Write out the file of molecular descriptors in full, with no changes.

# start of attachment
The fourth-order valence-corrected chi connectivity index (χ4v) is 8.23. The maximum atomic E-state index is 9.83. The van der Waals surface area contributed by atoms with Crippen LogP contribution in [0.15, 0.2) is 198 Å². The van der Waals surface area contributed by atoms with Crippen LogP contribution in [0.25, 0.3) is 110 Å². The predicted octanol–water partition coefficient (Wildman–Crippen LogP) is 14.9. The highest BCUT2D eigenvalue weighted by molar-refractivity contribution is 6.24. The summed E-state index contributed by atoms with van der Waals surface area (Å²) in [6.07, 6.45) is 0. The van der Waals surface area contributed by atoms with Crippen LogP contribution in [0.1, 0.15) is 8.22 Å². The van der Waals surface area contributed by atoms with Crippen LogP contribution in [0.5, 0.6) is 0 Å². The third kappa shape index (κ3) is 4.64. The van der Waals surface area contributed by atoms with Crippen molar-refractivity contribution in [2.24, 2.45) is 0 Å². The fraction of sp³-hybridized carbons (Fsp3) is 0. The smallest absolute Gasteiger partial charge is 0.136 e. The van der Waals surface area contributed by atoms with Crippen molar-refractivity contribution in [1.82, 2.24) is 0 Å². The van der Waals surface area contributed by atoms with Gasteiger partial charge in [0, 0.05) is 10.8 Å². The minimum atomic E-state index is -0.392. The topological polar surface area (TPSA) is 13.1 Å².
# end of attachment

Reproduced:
The fourth-order valence-corrected chi connectivity index (χ4v) is 8.23. The maximum atomic E-state index is 9.83. The van der Waals surface area contributed by atoms with Crippen LogP contribution in [0.15, 0.2) is 198 Å². The van der Waals surface area contributed by atoms with Crippen LogP contribution in [0.25, 0.3) is 110 Å². The predicted octanol–water partition coefficient (Wildman–Crippen LogP) is 14.9. The highest BCUT2D eigenvalue weighted by molar-refractivity contribution is 6.24. The summed E-state index contributed by atoms with van der Waals surface area (Å²) in [6.07, 6.45) is 0. The van der Waals surface area contributed by atoms with Crippen LogP contribution in [0.1, 0.15) is 8.22 Å². The van der Waals surface area contributed by atoms with Crippen LogP contribution in [0.5, 0.6) is 0 Å². The third kappa shape index (κ3) is 4.64. The van der Waals surface area contributed by atoms with Crippen molar-refractivity contribution in [2.24, 2.45) is 0 Å². The fraction of sp³-hybridized carbons (Fsp3) is 0. The smallest absolute Gasteiger partial charge is 0.136 e. The van der Waals surface area contributed by atoms with Crippen molar-refractivity contribution in [1.82, 2.24) is 0 Å². The van der Waals surface area contributed by atoms with Gasteiger partial charge in [0, 0.05) is 10.8 Å². The minimum atomic E-state index is -0.392. The topological polar surface area (TPSA) is 13.1 Å².